In the game Assassin’s Creed: Odyssey, the player eventually gets a ship called the Adrestia. A reader sent in a question to ask if, historically, the ancient Greeks did indeed name their ships. The answer to that is: yes.
The earliest evidence that the Greeks named their ships comes from the story of Jason’s quest for the Golden Fleece, which was already known to Homer (ca. 700 BC). The Fleece itself was located in Colchis (modern Georgia). Jason gathered heroes from all around Greece to get this object, and to reach their destination they made use of a ship called the Argo (“Swift”, a male name) in honour of its builder, Argos (Latinized: Argus). The heroes who sailed in the vessel were the Argonauts, from Greek Argonautai; nautai means “sailors”.
We have no idea if the thousand ships that the Greeks used in the Iliad to reach Troy had names. Homer doesn’t tell us. Likewise, we have no idea if Odysseus’ ships were named, since this is left unmentioned in the Odyssey. It seems likely that unless the ship was somehow special, like the Argo, a poet wouldn’t bother with burdening his audience with the names of his heroes’ ships.
In an earlier version of this article, I wrote that the next earliest reference to named ships is Xenophon, but this isn’t correct. On our Facebook page, David Harthen helpfully pointed out that the Salaminia is mentioned in Aristophanes’ play The Birds. The play in fact mentions not just the Salaminia, but also another ship called the Paralos. The play was performed in Athens in 414 BC, meaning that this reference predates Xenophon.
Both vessels were so-called “sacred ships”, used by the Athenians mostly as messenger ships or to transport special delegations to, for example, Delphi. In Xenophon’s Hellenika, the Paralos was used to convey news about the loss at Aegospotami (405 BC) to Athens (Xen. Hell. 2.1.28-29 and 2.2.3). Incidentally, the Salaminia is named after the island of Salamis, where the Athenian fleet had won a major victory over the Persians in 480 BC.
In the sixth book, Xenophon mentions both the Paralos and the Salaminia. The date for the second reference is 373 BC: if these are the same ships as mentioned by Arisophanes, that means they served in the Athenian fleet for more than four decades. It’s also possible that these ships were at some point replaced by new ones that carried the same names.
In any event, the ancient literary evidence for ancient Greek ship names is a bit meagre. Fortunately, we also have a series of inscriptions from Athens that are known as the Tabulae Curatorum Navalium. These inscriptions date to the fourth century BC, between 377 and 322, and are currently in the Epigraphical Museum in Athens. These inscriptions, often fragmentary, are inventories of Athens’ fleet and its equipment, and were compiled each year. They give an overview of ships and what equipment is missing or damaged for each of them, such as ladders, masts, rudders, and sails.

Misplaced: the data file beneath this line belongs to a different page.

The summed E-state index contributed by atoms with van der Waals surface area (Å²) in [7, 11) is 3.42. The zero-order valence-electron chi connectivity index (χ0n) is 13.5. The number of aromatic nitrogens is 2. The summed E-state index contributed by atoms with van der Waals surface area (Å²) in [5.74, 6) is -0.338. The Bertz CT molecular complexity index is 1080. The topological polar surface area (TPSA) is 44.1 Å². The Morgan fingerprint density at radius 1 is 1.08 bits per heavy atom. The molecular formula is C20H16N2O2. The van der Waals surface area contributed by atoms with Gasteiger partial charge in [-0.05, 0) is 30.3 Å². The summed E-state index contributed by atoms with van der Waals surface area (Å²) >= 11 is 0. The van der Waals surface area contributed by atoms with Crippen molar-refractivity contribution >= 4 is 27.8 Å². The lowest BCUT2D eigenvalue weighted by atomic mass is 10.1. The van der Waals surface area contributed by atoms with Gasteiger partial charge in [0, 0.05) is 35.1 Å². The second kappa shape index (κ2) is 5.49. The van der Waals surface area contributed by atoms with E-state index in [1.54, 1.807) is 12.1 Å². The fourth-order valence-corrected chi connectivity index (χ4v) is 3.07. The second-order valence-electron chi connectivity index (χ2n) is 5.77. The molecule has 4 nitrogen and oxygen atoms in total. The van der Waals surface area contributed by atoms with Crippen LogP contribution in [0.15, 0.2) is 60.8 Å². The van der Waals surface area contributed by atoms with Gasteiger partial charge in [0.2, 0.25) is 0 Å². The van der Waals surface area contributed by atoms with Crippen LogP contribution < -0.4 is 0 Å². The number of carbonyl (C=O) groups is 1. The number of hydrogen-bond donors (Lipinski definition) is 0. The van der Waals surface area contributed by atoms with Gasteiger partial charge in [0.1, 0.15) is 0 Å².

On his Classics Pages, Andrew Wilson gives a brief rundown on the Tabulae Curatorum Navalium and provides an overview of the names immortalized in the inscriptions. The names – all female – are derived from heroines and goddesses (like Pandora and Aphrodisia), places (including Hellas and Eleusis), animals (e.g. Dolphin), objects (e.g. Sling), concepts (e.g. Freedom, Breeze, Justice), descriptions (e.g. Swift, Conquering, Beast), and even two verbs. The lists preserve around 300 names in total.
The inscriptions themselves are also available online. You can start at IG II² 1614 and then use the navigation options along the top to work your way to IG II² 1628. Even if you don’t know any ancient Greek, you’ll be able to make out some names from Andrew Wilson’s list even on the very first of the pages about these inscriptions, such as Euetêria (“Prosperity”), Parataxis (“Fighting alongside”), Asklepia (the daughter of the healing god Asclepius).
Of course, the Greeks weren’t alone in naming their ships. In chapter 15 of his Ships and Seamanship in the Ancient World (1995 ), Lionel Casson describes how the ancient Egyptians, long before the rise of Athens, had named their ships primarily after the king (e.g. Ramses II Who Propitiates the Aton or Merenptah Beloved of Sakhmet), but sometimes also after other deities, animals, or the country itself.
For the Romans, we have a wealth of evidence, especially for the Imperial period. They named their vessels in a similar manner to the Athenians, except that they included many male names, such as Cupido, Hercules, Aquila (“Eagle”), Taurus (“Bull”). The inclusion of Cupido might seem strange, but the Julio-Claudian imperial dynasty was descended via Julius Caesar and Aeneas from his mother, Venus (Aphrodite).Show As an aside, the Athenians also named triremes after the goddess, such as the Aphrodisias.
And finally my thanks to David Harthen for pointing out the fact that Aristophanes refers to the Salaminia in his play The Birds, making it the earliest Greek reference to a named non-mythological ship; I’ve updated the article to incorporate this information (14 May 2019).